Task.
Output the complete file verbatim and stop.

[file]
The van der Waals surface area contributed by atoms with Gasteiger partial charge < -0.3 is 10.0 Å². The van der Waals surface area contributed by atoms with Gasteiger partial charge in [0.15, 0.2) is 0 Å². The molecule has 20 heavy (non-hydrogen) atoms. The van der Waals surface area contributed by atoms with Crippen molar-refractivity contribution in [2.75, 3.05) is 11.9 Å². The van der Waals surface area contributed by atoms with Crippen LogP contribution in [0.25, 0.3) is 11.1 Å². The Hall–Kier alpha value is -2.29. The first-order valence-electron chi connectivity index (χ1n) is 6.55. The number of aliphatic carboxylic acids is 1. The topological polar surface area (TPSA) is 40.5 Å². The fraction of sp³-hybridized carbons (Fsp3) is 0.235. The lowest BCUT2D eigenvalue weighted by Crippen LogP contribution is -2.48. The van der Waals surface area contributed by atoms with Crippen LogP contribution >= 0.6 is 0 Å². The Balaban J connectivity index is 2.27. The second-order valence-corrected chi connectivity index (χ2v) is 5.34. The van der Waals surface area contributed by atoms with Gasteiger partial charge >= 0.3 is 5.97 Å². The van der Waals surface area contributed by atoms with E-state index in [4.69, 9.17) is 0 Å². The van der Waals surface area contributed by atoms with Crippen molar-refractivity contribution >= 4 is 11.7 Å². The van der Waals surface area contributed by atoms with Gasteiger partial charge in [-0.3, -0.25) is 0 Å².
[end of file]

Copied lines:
The van der Waals surface area contributed by atoms with Gasteiger partial charge < -0.3 is 10.0 Å². The van der Waals surface area contributed by atoms with Gasteiger partial charge in [0.15, 0.2) is 0 Å². The molecule has 20 heavy (non-hydrogen) atoms. The van der Waals surface area contributed by atoms with Crippen molar-refractivity contribution in [2.75, 3.05) is 11.9 Å². The van der Waals surface area contributed by atoms with Crippen LogP contribution in [0.25, 0.3) is 11.1 Å². The Hall–Kier alpha value is -2.29. The first-order valence-electron chi connectivity index (χ1n) is 6.55. The number of aliphatic carboxylic acids is 1. The topological polar surface area (TPSA) is 40.5 Å². The fraction of sp³-hybridized carbons (Fsp3) is 0.235. The lowest BCUT2D eigenvalue weighted by Crippen LogP contribution is -2.48. The van der Waals surface area contributed by atoms with Crippen LogP contribution >= 0.6 is 0 Å². The Balaban J connectivity index is 2.27. The second-order valence-corrected chi connectivity index (χ2v) is 5.34. The van der Waals surface area contributed by atoms with Gasteiger partial charge >= 0.3 is 5.97 Å². The van der Waals surface area contributed by atoms with E-state index in [4.69, 9.17) is 0 Å². The van der Waals surface area contributed by atoms with Crippen molar-refractivity contribution >= 4 is 11.7 Å². The van der Waals surface area contributed by atoms with Gasteiger partial charge in [-0.3, -0.25) is 0 Å².